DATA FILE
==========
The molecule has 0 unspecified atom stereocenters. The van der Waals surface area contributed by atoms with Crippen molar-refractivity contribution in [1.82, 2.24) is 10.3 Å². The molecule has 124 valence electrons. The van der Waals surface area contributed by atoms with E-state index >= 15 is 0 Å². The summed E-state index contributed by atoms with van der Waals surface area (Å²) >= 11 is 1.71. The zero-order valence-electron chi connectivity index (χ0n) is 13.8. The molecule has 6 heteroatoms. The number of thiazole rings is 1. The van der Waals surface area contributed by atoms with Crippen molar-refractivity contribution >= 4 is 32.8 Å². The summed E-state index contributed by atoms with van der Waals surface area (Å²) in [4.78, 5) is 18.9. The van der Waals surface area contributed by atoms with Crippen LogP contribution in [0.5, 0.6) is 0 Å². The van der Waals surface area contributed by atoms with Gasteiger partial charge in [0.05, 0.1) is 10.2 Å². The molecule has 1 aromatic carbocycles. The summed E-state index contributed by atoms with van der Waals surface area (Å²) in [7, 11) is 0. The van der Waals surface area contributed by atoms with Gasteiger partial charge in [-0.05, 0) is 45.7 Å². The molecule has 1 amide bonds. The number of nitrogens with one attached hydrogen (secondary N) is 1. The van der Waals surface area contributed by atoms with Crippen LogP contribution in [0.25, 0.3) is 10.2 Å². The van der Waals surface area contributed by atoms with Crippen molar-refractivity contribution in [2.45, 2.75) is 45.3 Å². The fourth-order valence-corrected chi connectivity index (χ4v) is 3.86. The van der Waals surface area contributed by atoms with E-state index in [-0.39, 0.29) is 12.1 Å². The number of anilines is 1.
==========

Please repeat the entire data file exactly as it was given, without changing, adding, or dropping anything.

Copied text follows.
The molecule has 0 unspecified atom stereocenters. The van der Waals surface area contributed by atoms with Crippen molar-refractivity contribution in [1.82, 2.24) is 10.3 Å². The molecule has 124 valence electrons. The van der Waals surface area contributed by atoms with E-state index >= 15 is 0 Å². The summed E-state index contributed by atoms with van der Waals surface area (Å²) >= 11 is 1.71. The zero-order valence-electron chi connectivity index (χ0n) is 13.8. The molecule has 6 heteroatoms. The number of thiazole rings is 1. The van der Waals surface area contributed by atoms with Crippen molar-refractivity contribution >= 4 is 32.8 Å². The summed E-state index contributed by atoms with van der Waals surface area (Å²) in [4.78, 5) is 18.9. The van der Waals surface area contributed by atoms with Crippen LogP contribution in [0.5, 0.6) is 0 Å². The van der Waals surface area contributed by atoms with Gasteiger partial charge in [0.05, 0.1) is 10.2 Å². The molecule has 1 aromatic carbocycles. The summed E-state index contributed by atoms with van der Waals surface area (Å²) in [7, 11) is 0. The van der Waals surface area contributed by atoms with Gasteiger partial charge in [-0.05, 0) is 45.7 Å². The molecule has 1 amide bonds. The number of nitrogens with one attached hydrogen (secondary N) is 1. The van der Waals surface area contributed by atoms with Crippen LogP contribution in [0.25, 0.3) is 10.2 Å². The van der Waals surface area contributed by atoms with Crippen molar-refractivity contribution in [2.45, 2.75) is 45.3 Å². The fourth-order valence-corrected chi connectivity index (χ4v) is 3.86. The van der Waals surface area contributed by atoms with E-state index in [-0.39, 0.29) is 12.1 Å². The number of anilines is 1.